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Garden Variety: Tips For Finding the Right Tree for Your Garden By RON SULLIVAN

Friday February 24, 2006

We’re nearing the end of bare-root tree season, but we can buy and plant a tree any time of the year here, lucky us. But picking out the right tree in a nursery can be confusing, and a tree is (one hopes) an investment that we’ll be living with for years.  

It’s always tempting to grab a bargain tree at from the warehouse store, along with that gallon of paint. But it pays, especially for beginners, to buy from people we can trust. A good nursery that values its client base and reputation will be careful to steer you right. Even there, it helps to be informed.  

Choose a tree with bigger caliper—the diameter of the trunk—over a taller one, even if Shorty costs a bit more. Look for healthy green foliage. 

Leaves, if they’re in season, shouldn’t be yellow-edged or mottled (unless it’s a variegated cultivar!) or brown-tipped. A yellowing conifer is a bad gamble: conifers tend to be dead before they even look sickly. The nodes that buds and twigs and branches emerge from should be relatively close together.  

It’s OK if it’s been pruned a bit to establish shape, but there should be no stubs, big scars, or torn bark. Unless you’re looking for special bonsai-type effects, a tree should be fairly symmetrical, and not conspicuously topped. All its twigs should be plump, resilient, and unwrinkled.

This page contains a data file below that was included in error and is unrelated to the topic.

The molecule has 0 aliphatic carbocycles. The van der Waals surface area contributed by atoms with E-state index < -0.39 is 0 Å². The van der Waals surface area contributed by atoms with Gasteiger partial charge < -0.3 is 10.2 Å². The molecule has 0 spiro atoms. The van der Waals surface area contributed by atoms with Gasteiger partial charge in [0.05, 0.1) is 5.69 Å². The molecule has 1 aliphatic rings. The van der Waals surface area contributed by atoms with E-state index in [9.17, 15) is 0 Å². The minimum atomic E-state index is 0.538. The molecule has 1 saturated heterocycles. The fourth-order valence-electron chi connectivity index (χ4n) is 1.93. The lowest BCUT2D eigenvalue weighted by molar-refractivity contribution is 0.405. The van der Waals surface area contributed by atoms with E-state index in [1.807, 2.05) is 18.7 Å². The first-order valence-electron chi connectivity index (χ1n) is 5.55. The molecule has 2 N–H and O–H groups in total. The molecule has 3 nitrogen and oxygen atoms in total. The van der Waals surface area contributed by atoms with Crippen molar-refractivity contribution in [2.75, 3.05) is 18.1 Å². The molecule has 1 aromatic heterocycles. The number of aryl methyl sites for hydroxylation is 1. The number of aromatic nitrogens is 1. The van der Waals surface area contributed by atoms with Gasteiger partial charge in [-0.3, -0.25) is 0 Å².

Touch it; its leaves should be a little cooler than the air around it. This is subtle, and it helps to touch a lot of trees to educate your senses. Go ahead and fondle the foliage every time you’re in the park. (You do know what poison oak looks like, right?) 

If it’s a conifer, feel for needles as stiff and prickly or pliable and bouncy as its particular species ought to be. (Research that, too.) Broad leaves shouldn’t be drooping or, in most plants, sticky. Look underneath them for bugs.  

We don’t bother much with balled-and-burlapped trees around here, and we buy bare-root trees mostly because they’re cheaper, not of necessity. Nursery plants of all sorts do just fine in containers in our mild climate, so we have lots of choices. We still have to pay attention to the rootball.  

There should be no visible gap between the soil and the sides of the container; a gap allows water to run off without wetting the roots and suggests that the plant was allowed to dry out a lot at some point, which hurts and shrinks the rootball. 

It shouldn’t be easy to wiggle the tree in its pot, either; that suggests a very newly potted-up plant, “a four-inch plant in a gallon pot.” There are exceptions—some trees and others resent having their roots even slightly crowded—but you should get the size you’re paying for.  

Comparison shopping helps, and so does learning what’s healthy for the species you’re buying. The best idea is to find a flourishing individual of the species you want, in the wild or in someone’s garden, and have it in mind as a benchmark.